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Keeping the beat for CPR? Hum ‘Stayin’ Alive’ Study shows the disco hit helps bystanders remember lifesaving rhythm
By JoNel Aleccia Health writer msnbc.com updated 4:04 p.m. ET, Thursday, Oct. 16, 2008
Under most circumstances, it's best to keep the beat of the Bee Gees song “Stayin' Alive” out of your head, but heart specialists have come up with one good reason to remember: It could save someone's life. Turns out the 1977 disco hit has 103 beats per minute, a perfect number to maintain — and retain — the best rhythm for performing cardiopulmonary resuscitation, or CPR. A small study by University of Illinois College of Medicine researchers in Peoria has found that 10 doctors and five medical students who listened to the "Saturday Night Fever" tune while practicing CPR not only performed perfectly, they remembered the technique five weeks later.
“It’s a song everyone seems to know, whether they want to or not,” said Dr. David Matlock, the resident and researcher who led the study. He hopes further research will confirm its use in lay people trained in CPR as well.
Results of the study are set to be presented later this month at the annual meeting of the American College of Emergency Physicians in Chicago. One trouble with CPR training, Matlock said, is that most practitioners, from trained medical professionals to people who take classes at the local fire department, fail to perform the potentially lifesaving technique aggressively enough. “We stress that you have to push hard and you have to push fast,” he said. “If you don’t push hard enough and you don’t go fast enough, you don’t push that blood where it needs to go.”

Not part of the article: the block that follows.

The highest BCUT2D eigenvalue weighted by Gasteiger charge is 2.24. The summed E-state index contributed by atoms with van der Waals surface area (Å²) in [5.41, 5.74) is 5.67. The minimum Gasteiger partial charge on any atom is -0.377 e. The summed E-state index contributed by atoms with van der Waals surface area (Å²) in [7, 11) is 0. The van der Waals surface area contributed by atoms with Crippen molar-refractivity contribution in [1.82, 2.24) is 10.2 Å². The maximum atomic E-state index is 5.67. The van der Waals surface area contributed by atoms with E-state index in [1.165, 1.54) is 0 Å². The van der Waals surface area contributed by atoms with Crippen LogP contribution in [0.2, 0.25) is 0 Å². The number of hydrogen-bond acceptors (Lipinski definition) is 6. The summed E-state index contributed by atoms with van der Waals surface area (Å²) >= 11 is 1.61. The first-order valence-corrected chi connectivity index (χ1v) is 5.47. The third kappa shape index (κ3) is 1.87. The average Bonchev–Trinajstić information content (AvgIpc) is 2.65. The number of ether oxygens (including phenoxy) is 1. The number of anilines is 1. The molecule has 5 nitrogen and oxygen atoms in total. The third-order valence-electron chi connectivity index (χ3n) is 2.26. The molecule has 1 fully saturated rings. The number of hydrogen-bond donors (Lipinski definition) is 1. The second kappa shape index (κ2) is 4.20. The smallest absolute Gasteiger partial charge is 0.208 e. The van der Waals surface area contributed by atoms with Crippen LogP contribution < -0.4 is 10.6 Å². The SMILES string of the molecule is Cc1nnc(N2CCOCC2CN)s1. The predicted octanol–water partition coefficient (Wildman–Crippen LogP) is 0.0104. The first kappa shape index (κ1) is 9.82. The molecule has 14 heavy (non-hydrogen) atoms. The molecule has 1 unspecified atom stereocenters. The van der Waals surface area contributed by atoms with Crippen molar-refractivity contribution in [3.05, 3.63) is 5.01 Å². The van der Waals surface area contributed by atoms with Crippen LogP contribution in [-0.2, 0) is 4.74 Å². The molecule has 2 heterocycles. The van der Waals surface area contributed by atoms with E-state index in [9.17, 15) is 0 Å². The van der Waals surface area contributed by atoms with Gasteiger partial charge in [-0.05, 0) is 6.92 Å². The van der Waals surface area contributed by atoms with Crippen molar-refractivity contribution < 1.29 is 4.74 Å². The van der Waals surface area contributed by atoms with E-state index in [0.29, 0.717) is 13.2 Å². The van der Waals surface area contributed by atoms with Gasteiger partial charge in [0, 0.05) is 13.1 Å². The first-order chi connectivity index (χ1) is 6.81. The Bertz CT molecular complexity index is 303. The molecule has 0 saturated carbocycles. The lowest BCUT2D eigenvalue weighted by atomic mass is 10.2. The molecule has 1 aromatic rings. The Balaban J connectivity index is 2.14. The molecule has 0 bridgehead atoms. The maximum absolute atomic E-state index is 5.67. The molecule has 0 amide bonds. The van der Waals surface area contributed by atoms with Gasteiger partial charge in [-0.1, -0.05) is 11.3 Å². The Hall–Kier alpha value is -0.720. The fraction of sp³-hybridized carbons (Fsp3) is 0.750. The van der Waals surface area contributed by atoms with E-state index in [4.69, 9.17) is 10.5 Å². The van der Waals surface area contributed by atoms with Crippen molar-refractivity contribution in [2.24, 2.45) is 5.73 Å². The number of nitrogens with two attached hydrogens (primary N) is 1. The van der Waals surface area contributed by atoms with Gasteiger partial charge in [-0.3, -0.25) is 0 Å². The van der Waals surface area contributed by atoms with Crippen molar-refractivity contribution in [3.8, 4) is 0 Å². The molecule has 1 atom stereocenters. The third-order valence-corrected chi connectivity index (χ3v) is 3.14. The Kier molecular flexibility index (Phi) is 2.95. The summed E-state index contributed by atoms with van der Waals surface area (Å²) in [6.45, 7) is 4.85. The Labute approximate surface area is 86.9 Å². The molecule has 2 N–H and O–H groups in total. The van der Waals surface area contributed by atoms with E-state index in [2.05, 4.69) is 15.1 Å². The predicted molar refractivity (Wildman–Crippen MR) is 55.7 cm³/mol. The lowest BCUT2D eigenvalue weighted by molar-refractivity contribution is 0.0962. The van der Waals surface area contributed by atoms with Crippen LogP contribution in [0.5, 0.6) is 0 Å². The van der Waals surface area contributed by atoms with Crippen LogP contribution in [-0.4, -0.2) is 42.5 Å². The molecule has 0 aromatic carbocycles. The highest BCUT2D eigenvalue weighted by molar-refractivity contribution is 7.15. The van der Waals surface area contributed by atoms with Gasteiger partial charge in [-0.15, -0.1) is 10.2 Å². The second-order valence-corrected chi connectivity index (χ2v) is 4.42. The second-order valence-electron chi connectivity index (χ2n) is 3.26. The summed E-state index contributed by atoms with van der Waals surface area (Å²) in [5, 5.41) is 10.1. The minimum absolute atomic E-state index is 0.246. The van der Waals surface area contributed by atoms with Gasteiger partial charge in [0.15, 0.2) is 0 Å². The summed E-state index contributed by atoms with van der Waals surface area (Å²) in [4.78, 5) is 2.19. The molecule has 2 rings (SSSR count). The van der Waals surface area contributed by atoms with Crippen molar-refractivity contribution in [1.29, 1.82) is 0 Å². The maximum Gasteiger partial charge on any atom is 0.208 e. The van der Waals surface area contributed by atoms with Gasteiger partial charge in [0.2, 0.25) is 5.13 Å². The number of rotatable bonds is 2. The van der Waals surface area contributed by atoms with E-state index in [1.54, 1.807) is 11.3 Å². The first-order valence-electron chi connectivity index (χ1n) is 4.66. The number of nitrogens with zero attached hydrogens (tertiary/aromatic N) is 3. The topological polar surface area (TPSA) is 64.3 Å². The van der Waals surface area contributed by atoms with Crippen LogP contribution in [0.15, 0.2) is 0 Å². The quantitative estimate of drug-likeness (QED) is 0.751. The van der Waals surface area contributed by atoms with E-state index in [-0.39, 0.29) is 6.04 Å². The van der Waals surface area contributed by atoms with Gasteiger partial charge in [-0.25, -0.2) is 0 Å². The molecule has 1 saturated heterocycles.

A nudge from a song like “Stayin’ Alive” appears to help ensure that pace. Participants in the study listening to the song performed CPR at the recommended rate, about 100 beats per minute. Five weeks later, without the music, they performed at 113 beats a minute, which is within an acceptable range, Matlock said. Matlock stressed that the CPR-music connection was not his idea. The notion actually was suggested in 2005 by Dr. Alson Inaba, a pediatric emergency specialist at the University of Hawaii, after the American Heart Association came out with new guidelines for CPR. “Both the message of the title and the mechanics of the music support the CPR message,” said Mary Fran Hazinski, a nurse at Vanderbilt Children’s Hospital in Nashville and senior science editor for the heart association. ‘Do something rather than nothing’ Performed quickly and accurately, CPR has been demonstrated to save lives when implemented in the first minutes after someone's heart has stopped, Hazinski said. It’s not necessary to have formal training, she added. People who witness an emergency should call 911 and then begin hands-only compressions. “The important thing is that bystanders should do something rather than nothing,” she said, noting it could save tens of thousands of lives a year. The idea of using a song to remember rhythm is appealing to Glenda Henry, 56, an office worker at the University of Illinois College of Medicine who wants to be prepared but worries about performing correctly in a crisis.
"I've taken CPR before, but I forget," she said. "But if someone teaches me with 'Stayin' Alive,' I could do it.'" Neither Matlock nor the heart association have compiled lists of other CPR-friendly songs, though many popular tunes do have the appropriate beat. One suggested song has the right rhythm but the wrong message: It’s “Another One Bites the Dust,” by Queen.